NLRB reverses its approach to abusive conduct by employees
The NLRB has begun under recent Presidential Administrations to swing back and forth on the test applicable to “abusive conduct” by an employee. When the Board has leaned more towards employer rights, it has, in such situations, looked primarily at the employer’s motive for disciplining-discharging an employee who curses, yells, or otherwise engages in “abusive conduct”: Was the employer’s decision to discipline-discharge motivated by the employee’s “abusive conduct” or was it a pretext for firing the employee because she engaged in NLRA protected activity? The employer bears the burden of proving the first part of that test — that its motivating factor was the legitimate business reason — then, if the employer meets that burden, the burden shifts to prove pretext. This is called the Wright Line test.
When the Board leans more towards employee rights, it has instead focused on the employee’s conduct and asked whether it warranted discharge, in doing so the Board considers three factors: “(1) the place of the discussion; (2) the subject matter of the discussion; (3) the nature of the employee’s outburst; and (4) whether the outburst was, in any way, provoked by an employer’s unfair labor practice.” This is called the Atlantic Steel test.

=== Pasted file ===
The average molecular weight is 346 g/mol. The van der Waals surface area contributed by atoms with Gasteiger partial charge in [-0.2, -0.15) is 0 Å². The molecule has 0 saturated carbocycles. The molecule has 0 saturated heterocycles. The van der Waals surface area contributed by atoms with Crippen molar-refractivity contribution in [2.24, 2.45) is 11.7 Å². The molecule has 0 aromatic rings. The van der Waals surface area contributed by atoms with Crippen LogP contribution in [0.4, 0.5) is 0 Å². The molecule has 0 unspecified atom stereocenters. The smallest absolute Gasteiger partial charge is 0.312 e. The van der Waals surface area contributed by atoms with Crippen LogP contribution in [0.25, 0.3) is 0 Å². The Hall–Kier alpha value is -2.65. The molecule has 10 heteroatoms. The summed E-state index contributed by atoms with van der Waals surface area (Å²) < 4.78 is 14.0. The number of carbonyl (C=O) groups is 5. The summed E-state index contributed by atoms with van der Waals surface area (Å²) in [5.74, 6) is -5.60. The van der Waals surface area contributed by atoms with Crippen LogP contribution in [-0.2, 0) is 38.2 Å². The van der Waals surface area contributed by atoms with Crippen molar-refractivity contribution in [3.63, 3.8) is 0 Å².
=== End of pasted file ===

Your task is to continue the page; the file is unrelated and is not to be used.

In a recent decision titled Lion Elastomers, LLC, the Board announced it will shift back to the Atlantic Steel test.
Readers should note that the Board’s approach to abusive conduct is also dependent on the context of the alleged misconduct. This is its test for cases involving employees engaging in abusive conduct in the workplace towards management. The Board has different tests for other contexts, including specific tests for abusive conduct as part of social media posts and conversations between employees in the workplace as well as for abusive conduct as part of picketing.
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